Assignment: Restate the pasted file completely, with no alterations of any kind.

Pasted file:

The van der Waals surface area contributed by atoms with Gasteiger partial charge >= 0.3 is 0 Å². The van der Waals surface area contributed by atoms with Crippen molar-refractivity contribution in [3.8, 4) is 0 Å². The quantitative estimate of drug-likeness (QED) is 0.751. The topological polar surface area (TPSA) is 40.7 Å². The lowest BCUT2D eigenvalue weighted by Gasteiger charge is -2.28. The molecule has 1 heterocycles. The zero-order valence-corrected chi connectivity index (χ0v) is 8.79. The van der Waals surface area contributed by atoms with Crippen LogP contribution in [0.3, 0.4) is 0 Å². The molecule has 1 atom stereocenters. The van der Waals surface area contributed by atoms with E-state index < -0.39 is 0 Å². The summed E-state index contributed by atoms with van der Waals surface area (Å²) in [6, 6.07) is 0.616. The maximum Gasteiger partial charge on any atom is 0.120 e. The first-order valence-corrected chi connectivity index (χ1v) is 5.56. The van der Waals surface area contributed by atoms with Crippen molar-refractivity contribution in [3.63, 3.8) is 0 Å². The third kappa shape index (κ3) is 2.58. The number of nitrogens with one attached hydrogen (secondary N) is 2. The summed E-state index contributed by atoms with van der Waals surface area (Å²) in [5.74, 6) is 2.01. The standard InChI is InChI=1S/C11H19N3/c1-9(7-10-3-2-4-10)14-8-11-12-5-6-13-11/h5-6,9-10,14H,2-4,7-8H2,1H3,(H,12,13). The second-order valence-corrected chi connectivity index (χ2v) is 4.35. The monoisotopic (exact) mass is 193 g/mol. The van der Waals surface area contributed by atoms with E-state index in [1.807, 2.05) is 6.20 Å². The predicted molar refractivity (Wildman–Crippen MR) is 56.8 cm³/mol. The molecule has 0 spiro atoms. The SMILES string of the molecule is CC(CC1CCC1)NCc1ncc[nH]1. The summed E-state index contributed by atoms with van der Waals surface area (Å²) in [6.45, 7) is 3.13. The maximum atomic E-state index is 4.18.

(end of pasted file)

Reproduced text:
The van der Waals surface area contributed by atoms with Gasteiger partial charge >= 0.3 is 0 Å². The van der Waals surface area contributed by atoms with Crippen molar-refractivity contribution in [3.8, 4) is 0 Å². The quantitative estimate of drug-likeness (QED) is 0.751. The topological polar surface area (TPSA) is 40.7 Å². The lowest BCUT2D eigenvalue weighted by Gasteiger charge is -2.28. The molecule has 1 heterocycles. The zero-order valence-corrected chi connectivity index (χ0v) is 8.79. The van der Waals surface area contributed by atoms with Crippen LogP contribution in [0.3, 0.4) is 0 Å². The molecule has 1 atom stereocenters. The van der Waals surface area contributed by atoms with E-state index < -0.39 is 0 Å². The summed E-state index contributed by atoms with van der Waals surface area (Å²) in [6, 6.07) is 0.616. The maximum Gasteiger partial charge on any atom is 0.120 e. The first-order valence-corrected chi connectivity index (χ1v) is 5.56. The van der Waals surface area contributed by atoms with Crippen molar-refractivity contribution in [3.63, 3.8) is 0 Å². The third kappa shape index (κ3) is 2.58. The number of nitrogens with one attached hydrogen (secondary N) is 2. The summed E-state index contributed by atoms with van der Waals surface area (Å²) in [5.74, 6) is 2.01. The standard InChI is InChI=1S/C11H19N3/c1-9(7-10-3-2-4-10)14-8-11-12-5-6-13-11/h5-6,9-10,14H,2-4,7-8H2,1H3,(H,12,13). The second-order valence-corrected chi connectivity index (χ2v) is 4.35. The monoisotopic (exact) mass is 193 g/mol. The van der Waals surface area contributed by atoms with E-state index in [1.807, 2.05) is 6.20 Å². The predicted molar refractivity (Wildman–Crippen MR) is 56.8 cm³/mol. The molecule has 0 spiro atoms. The SMILES string of the molecule is CC(CC1CCC1)NCc1ncc[nH]1. The summed E-state index contributed by atoms with van der Waals surface area (Å²) in [6.45, 7) is 3.13. The maximum atomic E-state index is 4.18.